Lay-off periods. Reasonable?

The tribunal has found that there is no implied term of reasonableness in a contractual provision allowing employees to be laid off or put on short-time working for an indefinite period without pay. However…

It was decided that an employee who resigned after being laid off for around five weeks without pay had not been constructively unfairly dismissed. There had been a genuine downturn in work that had led to the employer operating the contractual lay-off clause, and the employer had legitimately followed the statutory scheme under which a redundancy payment does not have to be paid if there is a reasonable expectation that further work will become available within four weeks.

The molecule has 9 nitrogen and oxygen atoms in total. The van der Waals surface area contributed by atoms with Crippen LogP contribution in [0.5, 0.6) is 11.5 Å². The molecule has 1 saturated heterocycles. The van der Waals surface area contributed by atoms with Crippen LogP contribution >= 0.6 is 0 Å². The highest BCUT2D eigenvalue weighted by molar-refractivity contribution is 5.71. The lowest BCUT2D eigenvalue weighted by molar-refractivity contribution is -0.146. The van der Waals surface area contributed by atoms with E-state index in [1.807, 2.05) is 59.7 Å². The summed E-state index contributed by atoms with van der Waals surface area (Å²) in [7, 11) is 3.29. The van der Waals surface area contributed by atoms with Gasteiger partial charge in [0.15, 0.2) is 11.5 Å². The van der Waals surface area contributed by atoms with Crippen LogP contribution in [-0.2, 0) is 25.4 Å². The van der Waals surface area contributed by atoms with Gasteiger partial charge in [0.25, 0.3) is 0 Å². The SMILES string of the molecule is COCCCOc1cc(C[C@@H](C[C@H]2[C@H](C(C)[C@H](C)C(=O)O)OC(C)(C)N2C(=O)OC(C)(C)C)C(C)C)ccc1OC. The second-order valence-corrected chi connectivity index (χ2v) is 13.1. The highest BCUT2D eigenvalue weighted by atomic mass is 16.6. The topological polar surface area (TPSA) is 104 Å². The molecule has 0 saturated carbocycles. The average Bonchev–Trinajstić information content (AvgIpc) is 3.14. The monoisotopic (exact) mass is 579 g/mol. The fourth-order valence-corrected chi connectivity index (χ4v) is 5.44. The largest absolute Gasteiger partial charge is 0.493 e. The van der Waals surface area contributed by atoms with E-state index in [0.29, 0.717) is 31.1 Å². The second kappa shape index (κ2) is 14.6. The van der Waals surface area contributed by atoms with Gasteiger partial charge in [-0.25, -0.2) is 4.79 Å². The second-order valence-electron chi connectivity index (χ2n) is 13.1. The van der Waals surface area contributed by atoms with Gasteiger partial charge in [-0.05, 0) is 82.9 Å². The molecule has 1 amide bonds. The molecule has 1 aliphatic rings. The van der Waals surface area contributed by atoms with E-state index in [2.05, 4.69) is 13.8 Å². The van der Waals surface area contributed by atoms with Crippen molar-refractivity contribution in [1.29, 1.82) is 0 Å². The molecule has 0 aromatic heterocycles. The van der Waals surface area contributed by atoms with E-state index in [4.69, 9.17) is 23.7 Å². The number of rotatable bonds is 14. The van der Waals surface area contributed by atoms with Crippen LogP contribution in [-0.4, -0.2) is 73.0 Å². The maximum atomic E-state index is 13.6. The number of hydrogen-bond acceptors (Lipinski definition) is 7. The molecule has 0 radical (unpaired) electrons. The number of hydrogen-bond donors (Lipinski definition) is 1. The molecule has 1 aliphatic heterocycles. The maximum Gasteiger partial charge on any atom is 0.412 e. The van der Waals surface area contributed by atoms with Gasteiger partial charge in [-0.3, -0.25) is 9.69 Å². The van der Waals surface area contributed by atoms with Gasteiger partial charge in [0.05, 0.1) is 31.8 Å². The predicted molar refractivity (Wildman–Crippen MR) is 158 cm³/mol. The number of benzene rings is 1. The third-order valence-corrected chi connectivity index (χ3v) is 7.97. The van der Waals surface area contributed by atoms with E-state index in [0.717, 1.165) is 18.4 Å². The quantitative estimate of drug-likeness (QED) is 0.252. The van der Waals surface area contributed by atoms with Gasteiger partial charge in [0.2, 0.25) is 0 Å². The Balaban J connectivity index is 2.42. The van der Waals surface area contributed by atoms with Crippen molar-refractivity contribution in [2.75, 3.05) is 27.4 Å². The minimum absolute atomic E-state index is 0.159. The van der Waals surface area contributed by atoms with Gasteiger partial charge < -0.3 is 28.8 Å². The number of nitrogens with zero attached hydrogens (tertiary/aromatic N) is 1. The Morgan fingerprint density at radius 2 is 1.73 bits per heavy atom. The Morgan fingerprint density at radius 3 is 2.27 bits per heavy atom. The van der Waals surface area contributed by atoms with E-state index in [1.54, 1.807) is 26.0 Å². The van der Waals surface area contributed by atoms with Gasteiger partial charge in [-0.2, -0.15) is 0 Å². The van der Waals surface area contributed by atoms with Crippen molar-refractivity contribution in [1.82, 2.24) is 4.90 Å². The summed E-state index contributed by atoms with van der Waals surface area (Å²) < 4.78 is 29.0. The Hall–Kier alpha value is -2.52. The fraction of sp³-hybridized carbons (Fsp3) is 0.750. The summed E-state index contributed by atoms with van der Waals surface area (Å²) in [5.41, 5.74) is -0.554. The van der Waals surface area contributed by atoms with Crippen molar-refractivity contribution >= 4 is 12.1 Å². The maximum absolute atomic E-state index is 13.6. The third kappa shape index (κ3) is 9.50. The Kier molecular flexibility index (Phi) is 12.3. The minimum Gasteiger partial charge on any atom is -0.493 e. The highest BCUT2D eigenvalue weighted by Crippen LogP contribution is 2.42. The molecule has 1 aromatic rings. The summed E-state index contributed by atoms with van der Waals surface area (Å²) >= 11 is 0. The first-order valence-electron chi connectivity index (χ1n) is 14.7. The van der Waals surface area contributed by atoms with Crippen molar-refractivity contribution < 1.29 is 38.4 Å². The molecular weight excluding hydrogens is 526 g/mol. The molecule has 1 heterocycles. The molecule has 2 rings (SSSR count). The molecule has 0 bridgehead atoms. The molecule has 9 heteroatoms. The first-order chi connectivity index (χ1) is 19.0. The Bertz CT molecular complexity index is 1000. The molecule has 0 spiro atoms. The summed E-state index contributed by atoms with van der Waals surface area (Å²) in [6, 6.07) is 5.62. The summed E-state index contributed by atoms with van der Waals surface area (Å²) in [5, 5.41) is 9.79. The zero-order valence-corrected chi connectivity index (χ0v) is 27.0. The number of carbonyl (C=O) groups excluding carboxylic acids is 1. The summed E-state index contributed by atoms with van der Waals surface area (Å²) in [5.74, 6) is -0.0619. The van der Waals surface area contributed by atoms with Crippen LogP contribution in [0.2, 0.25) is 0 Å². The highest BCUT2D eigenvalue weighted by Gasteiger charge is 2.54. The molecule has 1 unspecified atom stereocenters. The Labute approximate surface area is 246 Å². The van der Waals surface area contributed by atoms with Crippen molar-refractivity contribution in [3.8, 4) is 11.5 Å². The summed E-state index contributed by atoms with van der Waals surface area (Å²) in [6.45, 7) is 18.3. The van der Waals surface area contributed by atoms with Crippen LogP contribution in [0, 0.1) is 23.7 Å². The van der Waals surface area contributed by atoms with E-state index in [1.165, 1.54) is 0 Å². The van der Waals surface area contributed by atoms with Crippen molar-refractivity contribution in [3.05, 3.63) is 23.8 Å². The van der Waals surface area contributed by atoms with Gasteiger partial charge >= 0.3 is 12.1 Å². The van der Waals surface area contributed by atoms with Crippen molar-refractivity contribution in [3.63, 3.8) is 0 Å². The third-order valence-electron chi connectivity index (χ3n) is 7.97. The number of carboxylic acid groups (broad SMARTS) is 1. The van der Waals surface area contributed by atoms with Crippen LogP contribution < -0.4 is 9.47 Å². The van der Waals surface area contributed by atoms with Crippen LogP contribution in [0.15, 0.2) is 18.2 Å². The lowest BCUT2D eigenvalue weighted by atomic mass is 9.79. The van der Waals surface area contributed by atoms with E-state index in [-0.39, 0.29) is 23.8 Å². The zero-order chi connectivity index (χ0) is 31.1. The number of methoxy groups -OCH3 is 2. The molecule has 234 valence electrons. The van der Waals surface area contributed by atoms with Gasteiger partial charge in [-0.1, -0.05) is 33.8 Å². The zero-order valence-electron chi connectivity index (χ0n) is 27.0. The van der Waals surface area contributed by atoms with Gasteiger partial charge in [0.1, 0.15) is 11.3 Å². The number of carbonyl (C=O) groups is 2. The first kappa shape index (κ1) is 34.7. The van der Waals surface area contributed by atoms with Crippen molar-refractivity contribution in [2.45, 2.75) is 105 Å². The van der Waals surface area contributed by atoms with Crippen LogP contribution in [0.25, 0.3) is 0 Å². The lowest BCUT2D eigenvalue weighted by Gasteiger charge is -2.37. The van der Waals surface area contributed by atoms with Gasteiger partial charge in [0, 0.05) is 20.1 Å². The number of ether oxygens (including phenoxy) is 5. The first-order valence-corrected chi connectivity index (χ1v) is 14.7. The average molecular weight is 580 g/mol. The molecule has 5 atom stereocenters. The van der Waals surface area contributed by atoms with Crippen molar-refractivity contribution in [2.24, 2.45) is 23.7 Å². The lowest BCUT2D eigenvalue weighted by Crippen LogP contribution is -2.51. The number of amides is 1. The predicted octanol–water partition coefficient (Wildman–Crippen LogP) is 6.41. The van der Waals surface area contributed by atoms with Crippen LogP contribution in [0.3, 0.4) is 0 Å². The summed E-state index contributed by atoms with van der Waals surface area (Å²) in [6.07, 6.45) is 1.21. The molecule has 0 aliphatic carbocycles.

This case could provide a useful recourse where an employee is treated unreasonably by being kept on lay off or short-time working by the employer as a way of avoiding making a statutory redundancy payment. The EAT was at pains to point out that this was not such a case; there was no suggestion here that the employer had manipulated the lay-off or short-time working provisions for its own economic benefit, at the expense of its employees.

Craig v Bob Lindfield & Son Ltd UKEAT/0220/15

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